Local leaders blast Jewish philanthropy revolution

Sign up for Weekday J and get the latest on what's happening in the Jewish Bay Area.

WASHINGTON, D.C. — A plan to merge major U.S. Jewish fund-raising organs has bogged down after a stormy gathering here of nationwide federation leaders.

A proposal to merge the United Jewish Appeal and the Council of Jewish Federations was temporarily shelved amid disagreements over whether fund-raising should lean toward domestic or foreign needs.

Bay Area federation leaders, who support the merger, were nonetheless relieved to see a delay amid the conflicts.

"If you bring together organizations…where the new board is constituted of people who are bearing deep grudges or resentments, the new entity will be fraught with difficulties," said executive vice president of the S.F.-based Jewish Community Federation Wayne Feinstein, who attended the meeting.

Jewish Federation of the Greater East Bay executive director Ami Nahshon also welcomed the delay, calling the proposal "sketchy and incomplete."

"The process needed to be slowed down, rethought, incrementally implemented," Nahshon said from his Oakland office.

The controversy surfaced May 20 during an open "town meeting" at the quarterly meeting of the CJF, where speakers opposed what would amount to a structural revolution in Jewish philanthropy.

The plan called for consolidation of the CJF and the UJA. The CJF is the umbrella association of local Jewish federations, which raise funds in concert with the UJA to meet Jewish needs. The federations decide how much money to keep at home for local services and give their overseas allocations to the UJA.

The UJA distributes overseas funds to the Joint Distribution Committee, which provides humanitarian relief to Jewish communities worldwide and to the United Israel Appeal. The UIA in turn funnels funds to the Jewish Agency for humanitarian programs in Israel.

The UIA would remain as it is for three years, and then join the new merged entity. The JDC would continue getting funds from the system and would participate in its governance while remaining independent.

Several people close to the process said they wished they had been kept better informed about the work of a committee that has spent some two years formulating the plan.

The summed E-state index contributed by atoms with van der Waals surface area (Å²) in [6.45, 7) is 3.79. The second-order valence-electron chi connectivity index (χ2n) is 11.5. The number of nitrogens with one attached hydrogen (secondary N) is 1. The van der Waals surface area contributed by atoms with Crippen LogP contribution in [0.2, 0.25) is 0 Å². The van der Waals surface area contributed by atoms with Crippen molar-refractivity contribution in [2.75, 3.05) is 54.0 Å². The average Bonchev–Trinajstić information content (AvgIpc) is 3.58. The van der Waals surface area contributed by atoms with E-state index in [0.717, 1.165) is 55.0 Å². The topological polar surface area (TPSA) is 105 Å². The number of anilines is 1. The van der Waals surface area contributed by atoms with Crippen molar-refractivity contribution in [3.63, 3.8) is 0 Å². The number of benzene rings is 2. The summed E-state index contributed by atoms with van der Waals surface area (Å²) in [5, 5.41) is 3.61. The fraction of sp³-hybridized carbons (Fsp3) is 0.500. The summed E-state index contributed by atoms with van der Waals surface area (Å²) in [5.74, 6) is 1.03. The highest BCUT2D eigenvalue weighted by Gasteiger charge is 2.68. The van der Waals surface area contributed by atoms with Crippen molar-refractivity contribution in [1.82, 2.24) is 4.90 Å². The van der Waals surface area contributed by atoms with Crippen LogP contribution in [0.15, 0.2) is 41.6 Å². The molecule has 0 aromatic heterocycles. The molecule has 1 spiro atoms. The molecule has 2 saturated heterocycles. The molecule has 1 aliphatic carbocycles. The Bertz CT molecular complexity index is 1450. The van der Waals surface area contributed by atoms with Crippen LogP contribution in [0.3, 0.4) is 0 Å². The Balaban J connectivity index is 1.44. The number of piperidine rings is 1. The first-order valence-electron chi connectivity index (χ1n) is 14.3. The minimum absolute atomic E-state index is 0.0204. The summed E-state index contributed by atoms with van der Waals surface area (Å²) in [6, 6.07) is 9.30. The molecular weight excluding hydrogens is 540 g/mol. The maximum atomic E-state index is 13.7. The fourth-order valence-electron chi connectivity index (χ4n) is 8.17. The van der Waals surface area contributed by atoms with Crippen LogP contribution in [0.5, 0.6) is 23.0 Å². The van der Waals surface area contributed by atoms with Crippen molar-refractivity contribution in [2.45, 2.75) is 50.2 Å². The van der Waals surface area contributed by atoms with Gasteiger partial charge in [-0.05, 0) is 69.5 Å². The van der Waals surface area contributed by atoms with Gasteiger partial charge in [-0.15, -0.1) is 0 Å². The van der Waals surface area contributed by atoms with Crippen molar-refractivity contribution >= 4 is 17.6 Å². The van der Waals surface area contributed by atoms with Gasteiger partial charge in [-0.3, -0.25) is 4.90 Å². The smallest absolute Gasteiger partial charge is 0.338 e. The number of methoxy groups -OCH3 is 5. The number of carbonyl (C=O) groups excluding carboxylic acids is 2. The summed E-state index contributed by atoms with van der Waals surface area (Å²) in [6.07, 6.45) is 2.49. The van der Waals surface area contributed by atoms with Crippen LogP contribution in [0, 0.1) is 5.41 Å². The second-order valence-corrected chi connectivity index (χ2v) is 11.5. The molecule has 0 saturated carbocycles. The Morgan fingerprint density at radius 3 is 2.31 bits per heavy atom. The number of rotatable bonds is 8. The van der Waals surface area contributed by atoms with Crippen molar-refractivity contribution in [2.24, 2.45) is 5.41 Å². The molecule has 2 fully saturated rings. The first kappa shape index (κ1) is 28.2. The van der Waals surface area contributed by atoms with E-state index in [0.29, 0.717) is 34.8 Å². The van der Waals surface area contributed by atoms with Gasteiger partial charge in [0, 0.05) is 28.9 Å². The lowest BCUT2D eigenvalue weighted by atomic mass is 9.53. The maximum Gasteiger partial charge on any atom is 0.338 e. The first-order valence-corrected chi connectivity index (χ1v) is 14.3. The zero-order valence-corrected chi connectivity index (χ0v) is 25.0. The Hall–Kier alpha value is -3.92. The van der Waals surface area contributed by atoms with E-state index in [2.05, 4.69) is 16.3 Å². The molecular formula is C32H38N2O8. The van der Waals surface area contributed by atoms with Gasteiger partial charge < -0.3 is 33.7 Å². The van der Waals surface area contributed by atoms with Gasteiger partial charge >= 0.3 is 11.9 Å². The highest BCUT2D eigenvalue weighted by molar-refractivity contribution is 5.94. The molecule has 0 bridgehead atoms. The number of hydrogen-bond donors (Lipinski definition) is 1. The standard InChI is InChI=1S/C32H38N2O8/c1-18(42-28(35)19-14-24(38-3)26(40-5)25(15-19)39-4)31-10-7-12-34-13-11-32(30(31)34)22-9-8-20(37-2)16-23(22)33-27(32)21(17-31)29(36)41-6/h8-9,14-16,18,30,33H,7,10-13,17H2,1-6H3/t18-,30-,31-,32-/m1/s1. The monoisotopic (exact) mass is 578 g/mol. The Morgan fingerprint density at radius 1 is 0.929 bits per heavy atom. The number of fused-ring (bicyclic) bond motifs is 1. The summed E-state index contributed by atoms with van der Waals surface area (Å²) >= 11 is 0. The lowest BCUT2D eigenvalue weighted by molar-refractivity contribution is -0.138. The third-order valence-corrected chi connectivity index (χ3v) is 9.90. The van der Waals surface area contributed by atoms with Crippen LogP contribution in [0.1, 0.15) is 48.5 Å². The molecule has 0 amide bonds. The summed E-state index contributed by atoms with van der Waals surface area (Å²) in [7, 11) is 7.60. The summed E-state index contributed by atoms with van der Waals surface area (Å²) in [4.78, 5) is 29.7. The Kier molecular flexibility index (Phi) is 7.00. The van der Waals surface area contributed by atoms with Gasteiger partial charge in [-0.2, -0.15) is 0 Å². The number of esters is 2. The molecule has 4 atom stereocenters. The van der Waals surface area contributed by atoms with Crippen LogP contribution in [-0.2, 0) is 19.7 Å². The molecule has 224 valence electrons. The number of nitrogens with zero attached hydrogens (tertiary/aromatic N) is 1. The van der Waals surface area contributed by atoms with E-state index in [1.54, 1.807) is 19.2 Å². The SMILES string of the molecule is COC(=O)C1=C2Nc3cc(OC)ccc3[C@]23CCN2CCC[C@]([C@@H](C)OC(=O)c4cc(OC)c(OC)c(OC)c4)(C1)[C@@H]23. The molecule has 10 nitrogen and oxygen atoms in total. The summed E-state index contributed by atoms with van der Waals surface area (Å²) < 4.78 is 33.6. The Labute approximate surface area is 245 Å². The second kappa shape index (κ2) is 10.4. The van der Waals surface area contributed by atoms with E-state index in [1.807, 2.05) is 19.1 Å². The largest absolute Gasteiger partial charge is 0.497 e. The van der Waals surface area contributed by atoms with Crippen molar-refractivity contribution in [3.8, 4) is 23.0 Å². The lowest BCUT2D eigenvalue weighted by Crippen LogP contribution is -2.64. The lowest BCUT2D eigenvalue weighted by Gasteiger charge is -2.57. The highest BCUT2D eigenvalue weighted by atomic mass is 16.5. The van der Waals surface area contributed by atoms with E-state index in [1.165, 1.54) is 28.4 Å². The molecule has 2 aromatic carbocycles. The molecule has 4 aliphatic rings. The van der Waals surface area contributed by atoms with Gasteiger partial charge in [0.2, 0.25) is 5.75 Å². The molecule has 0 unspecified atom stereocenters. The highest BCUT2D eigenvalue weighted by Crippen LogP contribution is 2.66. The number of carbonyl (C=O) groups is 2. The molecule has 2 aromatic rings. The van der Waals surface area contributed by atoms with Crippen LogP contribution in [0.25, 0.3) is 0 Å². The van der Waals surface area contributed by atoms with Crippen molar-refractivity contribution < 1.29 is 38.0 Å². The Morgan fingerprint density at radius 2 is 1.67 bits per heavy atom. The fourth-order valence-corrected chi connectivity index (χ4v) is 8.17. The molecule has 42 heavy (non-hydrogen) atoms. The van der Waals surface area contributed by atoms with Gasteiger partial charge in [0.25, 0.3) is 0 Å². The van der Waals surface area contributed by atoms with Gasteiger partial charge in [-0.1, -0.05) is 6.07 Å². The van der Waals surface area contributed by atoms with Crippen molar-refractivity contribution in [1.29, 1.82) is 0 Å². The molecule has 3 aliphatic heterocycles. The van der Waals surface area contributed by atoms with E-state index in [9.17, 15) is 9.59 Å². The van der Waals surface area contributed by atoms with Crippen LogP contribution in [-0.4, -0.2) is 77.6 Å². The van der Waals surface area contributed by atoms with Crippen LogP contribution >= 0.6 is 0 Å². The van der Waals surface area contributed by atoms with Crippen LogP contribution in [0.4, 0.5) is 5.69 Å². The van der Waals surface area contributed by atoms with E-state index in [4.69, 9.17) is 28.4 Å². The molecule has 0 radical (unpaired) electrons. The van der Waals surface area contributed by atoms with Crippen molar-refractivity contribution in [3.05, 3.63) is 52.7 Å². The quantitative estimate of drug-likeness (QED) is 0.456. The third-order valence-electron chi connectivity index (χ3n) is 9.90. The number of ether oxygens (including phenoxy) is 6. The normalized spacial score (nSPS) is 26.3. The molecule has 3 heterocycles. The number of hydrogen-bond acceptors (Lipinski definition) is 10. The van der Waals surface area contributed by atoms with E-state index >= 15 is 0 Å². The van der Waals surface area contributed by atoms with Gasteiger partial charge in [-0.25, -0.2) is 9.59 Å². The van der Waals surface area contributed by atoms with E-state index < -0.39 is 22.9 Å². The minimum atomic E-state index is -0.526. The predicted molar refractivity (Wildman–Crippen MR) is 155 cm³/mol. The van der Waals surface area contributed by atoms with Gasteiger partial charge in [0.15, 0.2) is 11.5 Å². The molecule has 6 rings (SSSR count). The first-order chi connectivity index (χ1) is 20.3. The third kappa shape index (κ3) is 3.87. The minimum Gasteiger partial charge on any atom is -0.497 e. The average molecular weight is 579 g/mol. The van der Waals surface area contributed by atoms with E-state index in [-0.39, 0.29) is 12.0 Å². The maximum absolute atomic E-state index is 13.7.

Amid such opposition, the committee held a closed meeting Tuesday of last week and decided to revamp its strategy.

"Instead of doing it in a big rush and under awesome pressure," the committee decided to "phase in the entity over a period of time, using the same vision," said Joel Tauber, honorary national chairman of the United Jewish Appeal and co-chairman of the restructuring panel.

"We'll phase things in, see what occurs and develop the details everyone is asking for," Tauber said. As a result, building a new entity "will take longer than anticipated."

Yet Tauber felt the change of course was neither a "defeat" nor a poor reflection on the planning process.

Still, dissatisfaction with the committee's work was evident at the town meeting.

National CJF president Maynard Wishner, who opened the session, said there are many "anxieties" about the plan. And Michael Rukin, chairman of the board of the Combined Jewish Philanthropies of Greater Boston, said the plan has "gone astray in a number of areas."

The biggest jolt came when Ambassador Milton Wolf, president of the American Jewish Joint Distribution Committee, one of the four key parties to the plan, staunchly opposed it.

Though Wolf vowed not to obstruct the plan, his assessment shattered any sense of interorganizational consensus.

The planners argued that the new entity would more effectively raise money and meet needs, and would also be more accountable and responsive to federations.

But the plan was opposed by many who felt the merger would weaken support for overseas needs — notably in Israel.

All along, planners struggled to ensure that enough money would go overseas without violating local federations' sacrosanct autonomy.

The federations, which have suffered declining campaigns, federal budget cuts and increased local needs, did not want to be locked into overseas allocation commitments for more than a year at a time. But leaders of the overseas interests, represented by the UJA, the UIA and the JDC, called such commitments a "linchpin" of the plan.

The plan sought "assurances" rather than "guarantees" from federations that collectively they would provide at least $310 million a year for overseas needs, for three years, to ease the transition for entities now responsible for overseas interests.

But virtually everyone agreed that such assurances were unenforceable, and the issue remains a grave concern.

Despite this latest setback, many believe the UJA-CJF merger idea is not dead. Yet Tauber doubted any new fund-raising entity would be launched for at least one year.